Comes now re: Leslie Allen Achter #24045 Petitioner and moves this Honorable United States District Court Clerk to make and enter its orders “cite” herein under the ‘50' States and District of Columbia - “cite” - Timothy Strickland Assistant Bureau Chief “cite” herein Bureau of Interstates Compact Laws and Statutes of Transfers and United States of Americans Constitutional Rights and President Donald Jessie Trump and “cite” in Congress of Clause and Due Process of Clause to All United States Bill of Rights and Constitutions “cite” All Plaintiffs and Petitioner and person or persons and “cite” human beings in jury trials or in any opening of “cite” any courts or opening hearing any and all Chief Justice Judges or A Judges or crimes or criminal “cite” in court appointed public defender crimes or criminal Justice [illegible] or attorney at law that under “cite” his or her oath by justice “cite” beyond a reasonable doubt and don't go for that laws and statutes state and federal and United States of America Constitutions and Bill of Rights is in all of violations of their Bar licenses therefore this to make and enter its orders under the First and 5th and 6th and 8th and 14th Amendments and all of the way to 33- Amendments of 50 States and “cite” District of Columbia for federal full jurisdictions to filed and amended to over rule Justice Judge Stephen N. Limbaugh, Jr. time limited memorandum on August 14, 2017 Limbaugh Jr. knowing is not about prisoner civil rights complaint it is about “cite” him and circuit court judge Sandy Martine and the attorney at law George Weber Gilmore Jr. 220 “cite.”

(Docket No. 1 at 1-2).[2]

         The complaint also makes vague references to good time credits and plaintiff's desire to be released before the completion of his sentence, and it contains some profanity. After filing the complaint, plaintiff filed a letter to the Clerk of Court, an affidavit in support of the complaint, and a supplement to the complaint. All of these documents are composed in the same incomprehensible manner as the complaint, and are sometimes illegible.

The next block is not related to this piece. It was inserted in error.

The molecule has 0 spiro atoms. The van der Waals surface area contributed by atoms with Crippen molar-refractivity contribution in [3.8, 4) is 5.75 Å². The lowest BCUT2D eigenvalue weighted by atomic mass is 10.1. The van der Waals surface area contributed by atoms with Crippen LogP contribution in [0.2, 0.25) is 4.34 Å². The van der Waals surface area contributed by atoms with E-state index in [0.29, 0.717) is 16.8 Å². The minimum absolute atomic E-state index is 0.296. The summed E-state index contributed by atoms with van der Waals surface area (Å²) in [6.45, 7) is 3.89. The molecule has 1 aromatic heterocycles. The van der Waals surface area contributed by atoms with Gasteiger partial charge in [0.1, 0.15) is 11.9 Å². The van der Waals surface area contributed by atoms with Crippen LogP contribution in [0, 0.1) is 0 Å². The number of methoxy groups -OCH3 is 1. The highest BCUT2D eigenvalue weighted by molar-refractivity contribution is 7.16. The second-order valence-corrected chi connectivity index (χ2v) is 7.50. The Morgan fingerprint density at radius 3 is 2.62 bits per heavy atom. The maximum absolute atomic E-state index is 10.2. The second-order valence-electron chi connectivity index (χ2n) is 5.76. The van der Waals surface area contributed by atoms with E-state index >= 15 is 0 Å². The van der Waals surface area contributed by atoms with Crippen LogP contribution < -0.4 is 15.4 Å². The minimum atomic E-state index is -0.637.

As an initial matter, the Court notes that, to the extent plaintiff can be understood to claim that the named defendants are liable to him because they took certain judicial action, the complaint is subject to dismissal. Judges are “entitled to absolute immunity for all judicial actions that are not ‘taken in complete absence of all jurisdiction.'” Penn v. United States, 335 F.3d 786, 789 (8th Cir. 2003) (quoting Mireles v. Waco, 502 U.S. 9, 11-12 (1991)). In this case, all of the named defendants are United States District Judges in the Eastern District of Missouri, and act pursuant to that Court's jurisdiction granted to it by the United States Constitution. See U.S. Const. art. III.

         The Court now turns to the content of the complaint. Plaintiff makes repeated vague references to good time credits, and to being released before the expiration of his sentence. Plaintiff's statements are far too vague to state any valid claim. However, to the extent he can be understood to claim that his constitutional rights are being violated because he is being denied good time credits and/or early release from prison, the complaint is subject to dismissal. Plaintiff does not have a constitutional right to be given good time credits, or to be released before the expiration of his sentence. See Greenholtz v. Inmates of Nebraska Penal and CorrectionalComplex, 442 U.S. 1, 7 (1979) (“There is no constitutional or inherent right of a convicted person to be conditionally released before the expiration of a valid sentence”); Dace v. Mickelson,816 F.2d 1277, 1280-81 (8th Cir. 1987). To the extent plaintiff can be understood to raise such a claim under 28 U.S.C. § 2254, the Court notes that he must first exhaust his state court remedies, Jones v. Smith, 835 F.2d 175 (8th Cir. 1987), and nothing in the complaint ...